Wayward SpaceX rocket part will smash into the moon soon, experts say

local21news.com

ZACHARY ROGERS | The National Desk 3 – 4 minutes

WASHINGTON (TND) — Part of a rocket launched by a popular American aerospace company has gone off course and will reportedly crash into the moon in March.

SpaceX, founded by Tesla CEO and American entrepreneur Elon Musk, launched a rocket out of Florida back in Feb. 2015 as part of a mission to send a space-weather satellite a million miles away, according to meteorologist Eric Berger, writing for Ars Technica.

The rocket was reportedly hauling NOAA’s Deep Space Climate Observatory (DSCOVR) and sending the satellite to what NASA calls a “Lagrange Point”.

“Lagrange points are positions in space where objects sent there tend to stay put,” NASA says. “At Lagrange points, the gravitational pull of two large masses precisely equals the centripetal force required for a small object to move with them. These points in space can be used by spacecraft to reduce fuel consumption needed to remain in position.”

This still image provided by SpaceX shows a SpaceX Falcon 9 rocket lifting off from Cape Canaveral, Fla., Space Force Station on Saturday, Nov. 13, 2021. (SpaceX via AP)

After completing the initial long burn of its engines to send the satellite to a Lagrange Point, the detached second stage of the rocket reportedly became derelict. Experts strongly believe the rocket part will soon be crashing into the moon, as it did not escape Earth’s gravitational pull.

“So it has been following a somewhat chaotic orbit since February 2015,” Berger writes about the wayward rocket part.

Bill Gray, who wrote widely-used software used to track near-Earth objects, wrote a blog post about the pending impact.

This still image provided by SpaceX shows a SpaceX Falcon 9 rocket lifting off from Cape Canaveral, Fla., Space Force Station on Saturday, Nov. 13, 2021. (SpaceX via AP)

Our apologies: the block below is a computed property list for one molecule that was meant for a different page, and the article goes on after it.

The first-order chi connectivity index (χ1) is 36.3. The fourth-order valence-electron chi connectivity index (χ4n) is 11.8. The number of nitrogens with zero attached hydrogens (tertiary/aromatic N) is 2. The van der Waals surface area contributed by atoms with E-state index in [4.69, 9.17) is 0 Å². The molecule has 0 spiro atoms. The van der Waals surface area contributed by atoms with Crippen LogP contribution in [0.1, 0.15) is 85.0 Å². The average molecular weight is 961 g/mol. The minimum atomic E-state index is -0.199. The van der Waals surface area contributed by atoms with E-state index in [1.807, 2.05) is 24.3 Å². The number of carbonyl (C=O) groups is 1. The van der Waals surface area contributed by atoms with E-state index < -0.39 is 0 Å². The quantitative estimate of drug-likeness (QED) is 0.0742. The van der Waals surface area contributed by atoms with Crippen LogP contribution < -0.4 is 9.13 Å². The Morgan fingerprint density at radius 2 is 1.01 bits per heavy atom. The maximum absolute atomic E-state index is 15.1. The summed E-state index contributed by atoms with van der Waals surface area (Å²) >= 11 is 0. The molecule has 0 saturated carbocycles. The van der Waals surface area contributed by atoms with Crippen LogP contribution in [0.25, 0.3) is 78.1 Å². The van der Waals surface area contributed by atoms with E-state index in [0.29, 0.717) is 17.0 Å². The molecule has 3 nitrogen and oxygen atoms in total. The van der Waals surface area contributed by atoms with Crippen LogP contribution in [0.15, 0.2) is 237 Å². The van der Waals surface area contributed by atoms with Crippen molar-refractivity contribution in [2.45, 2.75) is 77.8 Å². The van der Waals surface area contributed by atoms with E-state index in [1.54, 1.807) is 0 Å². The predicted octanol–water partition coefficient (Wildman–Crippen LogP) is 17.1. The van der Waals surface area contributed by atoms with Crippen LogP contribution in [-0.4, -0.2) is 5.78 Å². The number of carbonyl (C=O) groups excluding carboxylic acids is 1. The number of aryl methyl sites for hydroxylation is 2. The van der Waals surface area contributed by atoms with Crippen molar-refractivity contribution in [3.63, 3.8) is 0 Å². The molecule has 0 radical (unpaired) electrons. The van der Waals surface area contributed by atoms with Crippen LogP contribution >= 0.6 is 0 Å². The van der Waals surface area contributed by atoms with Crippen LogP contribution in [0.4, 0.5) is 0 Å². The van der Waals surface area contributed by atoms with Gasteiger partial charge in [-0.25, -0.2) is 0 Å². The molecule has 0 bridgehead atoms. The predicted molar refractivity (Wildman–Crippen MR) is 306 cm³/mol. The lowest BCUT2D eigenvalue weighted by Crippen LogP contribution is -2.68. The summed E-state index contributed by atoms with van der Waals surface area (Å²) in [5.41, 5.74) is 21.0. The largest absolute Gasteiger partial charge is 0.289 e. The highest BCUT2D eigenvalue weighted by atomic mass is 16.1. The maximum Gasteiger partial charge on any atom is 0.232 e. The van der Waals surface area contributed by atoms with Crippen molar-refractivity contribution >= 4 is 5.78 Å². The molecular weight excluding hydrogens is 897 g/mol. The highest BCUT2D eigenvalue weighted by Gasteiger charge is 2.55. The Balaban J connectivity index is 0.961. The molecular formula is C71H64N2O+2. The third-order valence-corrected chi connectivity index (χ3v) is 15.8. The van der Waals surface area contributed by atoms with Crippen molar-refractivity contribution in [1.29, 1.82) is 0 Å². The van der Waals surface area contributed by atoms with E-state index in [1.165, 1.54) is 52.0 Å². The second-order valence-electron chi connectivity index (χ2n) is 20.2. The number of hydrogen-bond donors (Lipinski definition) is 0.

Space junk can be a little tricky. I have a fairly complete mathematical model of what the earth, moon, sun, and planets are doing and how their gravity is affecting the object,” Gray writes. “I have a rough idea of how much sunlight is pushing outward on the object, gently pushing it away from the sun. This usually enables me to make predictions with a good bit of confidence.

Gray says in the blog he predicts the rocket part will crash into the moon on March 4 around 12:25 p.m. He says the impact will probably be unobservable because, well, the moon will be in the way.

Harvard University astrophysicist Jonathan McDowell agrees with Gray’s predicted impact date, but adds “it’s interesting, but not a big deal.”

Berger and Gray both believe the crash could provide valuable data. Gray even says he is “rooting” for a lunar impact”.

“We already know what happens when junk hits the Earth; there’s not much to learn from that,” Gray says.

“This information is important because it will allow satellites presently orbiting the Moon… to collect observations about the impact crater,” Berger says. “Although scientists are most keen to understand the presence of ice at the lunar poles, being able to observe the subsurface material ejected by the Falcon 9 rocket’s strike could still provide some valuable data.”

https://local21news.com/news/offbeat/wayward-spacex-rocket-part-will-smash-into-the-moon-soon-experts-say-nasa-elon-musk-weather-satellite-deep-space-climate-observatory-eric-berger-bill-gray

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